tech2 News StaffFeb 07, 2019 11:20:45 IST
For an insect with brains the size of a sesame seed, the honeybee is a lot smarter than we thought it was.
New research shows that these buzzing insects can solve simple math problems – proving that bigger isn't necessarily better when it comes to brains.
Scientists used colour-coded shapes to train fourteen honeybees in working out basic arithmetic problems, as shown in the video below. Later, when given a new math problem and two possible solutions to it, the trained bees often picked the right answer — between 63.6 and 72.1 percent of the time!
That's a lot higher than what we'd expect from random chance or sheer luck.
The math problems given to them weren't loaded with numbers and symbols like the kind we're familiar with.
They were taught to associate different colours with different mathematical operations — yellow for subtraction and blue for addition, for example. A set of yellow shapes means that the total number of shapes has to be lowered by one. Conversely, a set of blue shapes means that the total number of shapes is increased by one. So, if you see three yellow shapes, the correct answer would be two yellow shapes (3-1=2). If you see three blue shapes, the answer is four blue shapes (3+1=4).
To put the bees' arithmetic prowess to a test, they were placed in a chamber and presented with either blue or yellow shapes to interact with. This chamber led to two separate chambers, one with a correct answer and the other with an incorrect answer. The bees were left to decide where to go. Assuming that bees head towards the chamber they perceive as the right answer, this was taken as an indicator (with a margin of error) that bees are capable of understanding and applying basic arithmetic skills.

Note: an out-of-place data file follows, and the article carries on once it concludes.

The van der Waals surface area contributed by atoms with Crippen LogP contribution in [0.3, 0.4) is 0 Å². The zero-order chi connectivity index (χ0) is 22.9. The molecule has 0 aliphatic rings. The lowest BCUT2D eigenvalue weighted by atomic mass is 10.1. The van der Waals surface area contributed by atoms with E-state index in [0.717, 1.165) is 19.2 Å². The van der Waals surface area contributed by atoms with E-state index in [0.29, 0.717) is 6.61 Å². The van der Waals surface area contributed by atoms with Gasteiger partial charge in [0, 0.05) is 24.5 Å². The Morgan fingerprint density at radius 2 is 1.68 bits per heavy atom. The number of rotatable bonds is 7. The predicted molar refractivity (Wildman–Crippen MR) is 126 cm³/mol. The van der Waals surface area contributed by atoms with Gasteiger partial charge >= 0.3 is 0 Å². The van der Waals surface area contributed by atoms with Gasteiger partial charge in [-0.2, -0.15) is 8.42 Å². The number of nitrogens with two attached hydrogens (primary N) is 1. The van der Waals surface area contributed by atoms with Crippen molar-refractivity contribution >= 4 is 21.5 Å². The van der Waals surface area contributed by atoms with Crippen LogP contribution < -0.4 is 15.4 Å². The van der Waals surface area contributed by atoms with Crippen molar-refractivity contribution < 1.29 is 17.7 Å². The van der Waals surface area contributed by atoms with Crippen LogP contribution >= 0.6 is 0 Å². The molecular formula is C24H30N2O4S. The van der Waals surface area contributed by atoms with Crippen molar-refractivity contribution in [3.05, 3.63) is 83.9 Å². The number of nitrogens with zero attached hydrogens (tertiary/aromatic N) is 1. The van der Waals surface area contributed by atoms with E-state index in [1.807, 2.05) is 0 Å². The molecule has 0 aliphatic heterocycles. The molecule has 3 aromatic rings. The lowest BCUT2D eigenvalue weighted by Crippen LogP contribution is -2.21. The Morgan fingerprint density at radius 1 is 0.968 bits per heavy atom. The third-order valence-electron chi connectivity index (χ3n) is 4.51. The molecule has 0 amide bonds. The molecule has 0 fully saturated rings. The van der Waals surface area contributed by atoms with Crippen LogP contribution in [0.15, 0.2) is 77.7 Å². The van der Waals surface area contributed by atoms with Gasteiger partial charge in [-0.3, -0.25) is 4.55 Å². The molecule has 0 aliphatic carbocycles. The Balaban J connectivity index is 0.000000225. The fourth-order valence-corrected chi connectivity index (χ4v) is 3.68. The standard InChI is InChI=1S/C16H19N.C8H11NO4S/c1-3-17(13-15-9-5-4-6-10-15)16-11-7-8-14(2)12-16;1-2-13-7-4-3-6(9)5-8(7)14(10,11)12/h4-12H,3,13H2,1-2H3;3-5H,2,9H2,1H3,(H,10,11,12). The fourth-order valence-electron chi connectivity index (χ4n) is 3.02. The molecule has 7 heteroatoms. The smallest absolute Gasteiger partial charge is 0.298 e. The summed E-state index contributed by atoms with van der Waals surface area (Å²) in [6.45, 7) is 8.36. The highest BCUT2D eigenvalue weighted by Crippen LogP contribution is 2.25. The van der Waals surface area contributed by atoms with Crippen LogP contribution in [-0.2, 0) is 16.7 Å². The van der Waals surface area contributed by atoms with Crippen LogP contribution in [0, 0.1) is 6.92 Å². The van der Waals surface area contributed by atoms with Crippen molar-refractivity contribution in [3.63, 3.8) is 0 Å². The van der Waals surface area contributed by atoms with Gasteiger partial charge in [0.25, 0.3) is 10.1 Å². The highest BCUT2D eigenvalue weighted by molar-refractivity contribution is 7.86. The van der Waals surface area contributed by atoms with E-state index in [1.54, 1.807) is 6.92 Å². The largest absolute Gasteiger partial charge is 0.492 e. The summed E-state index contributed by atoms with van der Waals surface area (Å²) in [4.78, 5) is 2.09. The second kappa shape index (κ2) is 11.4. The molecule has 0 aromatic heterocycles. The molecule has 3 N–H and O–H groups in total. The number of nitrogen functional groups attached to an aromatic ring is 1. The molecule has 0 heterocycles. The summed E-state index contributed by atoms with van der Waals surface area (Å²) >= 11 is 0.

For the researchers, the study brings in to question whether brain size and intelligence are connected at all, and whether mathematics is really as tough as we make it out to be.
"The bees not only succeeded in performing these processing tasks but also had to perform the arithmetic operations in working memory," the authors, led by Scarlett Howard at the French National Center for Scientific Research, say in their research paper.
(Howard also authored a 2018 study that strongly suggested that bees grasp the concept of zero in mathematics!)
These results are exciting to the researchers because combining basic arithmetic and learning with symbols is a complex cognitive process. It requires a bee to use long-term memory to remember how the rules work and short-term (working) memory to process the objects and colours they're being shown.
The researchers argue based on what they found that it neither takes language nor a sound understanding of numbers for animals to learn mathematics.
The study and its findings were published this week in Science Advances.
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